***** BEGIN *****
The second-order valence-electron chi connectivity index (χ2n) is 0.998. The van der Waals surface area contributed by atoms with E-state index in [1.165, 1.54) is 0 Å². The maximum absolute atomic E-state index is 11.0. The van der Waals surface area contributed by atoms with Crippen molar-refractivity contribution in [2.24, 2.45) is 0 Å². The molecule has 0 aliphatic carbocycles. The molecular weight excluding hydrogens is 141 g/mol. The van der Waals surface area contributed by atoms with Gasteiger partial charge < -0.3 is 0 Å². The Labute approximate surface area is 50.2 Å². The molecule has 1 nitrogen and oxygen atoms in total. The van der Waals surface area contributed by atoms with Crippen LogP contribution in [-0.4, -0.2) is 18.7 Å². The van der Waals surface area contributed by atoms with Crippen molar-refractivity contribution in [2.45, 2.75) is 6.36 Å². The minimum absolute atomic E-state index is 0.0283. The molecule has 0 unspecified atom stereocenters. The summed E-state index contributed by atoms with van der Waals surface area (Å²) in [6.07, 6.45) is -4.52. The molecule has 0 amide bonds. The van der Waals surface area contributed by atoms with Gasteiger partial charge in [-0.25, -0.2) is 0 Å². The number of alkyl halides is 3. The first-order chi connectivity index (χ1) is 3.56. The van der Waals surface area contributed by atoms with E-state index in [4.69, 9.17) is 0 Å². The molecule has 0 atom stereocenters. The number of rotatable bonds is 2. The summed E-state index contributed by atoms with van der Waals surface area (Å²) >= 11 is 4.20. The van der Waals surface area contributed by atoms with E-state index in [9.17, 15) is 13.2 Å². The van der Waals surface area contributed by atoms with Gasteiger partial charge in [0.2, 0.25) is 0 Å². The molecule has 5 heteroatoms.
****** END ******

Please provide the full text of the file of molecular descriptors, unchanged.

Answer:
The second-order valence-electron chi connectivity index (χ2n) is 0.998. The van der Waals surface area contributed by atoms with E-state index in [1.165, 1.54) is 0 Å². The maximum absolute atomic E-state index is 11.0. The van der Waals surface area contributed by atoms with Crippen molar-refractivity contribution in [2.24, 2.45) is 0 Å². The molecule has 0 aliphatic carbocycles. The molecular weight excluding hydrogens is 141 g/mol. The van der Waals surface area contributed by atoms with Gasteiger partial charge < -0.3 is 0 Å². The Labute approximate surface area is 50.2 Å². The molecule has 1 nitrogen and oxygen atoms in total. The van der Waals surface area contributed by atoms with Crippen LogP contribution in [-0.4, -0.2) is 18.7 Å². The van der Waals surface area contributed by atoms with Crippen molar-refractivity contribution in [2.45, 2.75) is 6.36 Å². The minimum absolute atomic E-state index is 0.0283. The molecule has 0 unspecified atom stereocenters. The summed E-state index contributed by atoms with van der Waals surface area (Å²) in [6.07, 6.45) is -4.52. The molecule has 0 amide bonds. The van der Waals surface area contributed by atoms with Gasteiger partial charge in [-0.25, -0.2) is 0 Å². The number of alkyl halides is 3. The first-order chi connectivity index (χ1) is 3.56. The van der Waals surface area contributed by atoms with E-state index in [4.69, 9.17) is 0 Å². The molecule has 0 atom stereocenters. The number of rotatable bonds is 2. The summed E-state index contributed by atoms with van der Waals surface area (Å²) >= 11 is 4.20. The van der Waals surface area contributed by atoms with E-state index in [9.17, 15) is 13.2 Å². The van der Waals surface area contributed by atoms with Gasteiger partial charge in [0.2, 0.25) is 0 Å². The molecule has 5 heteroatoms.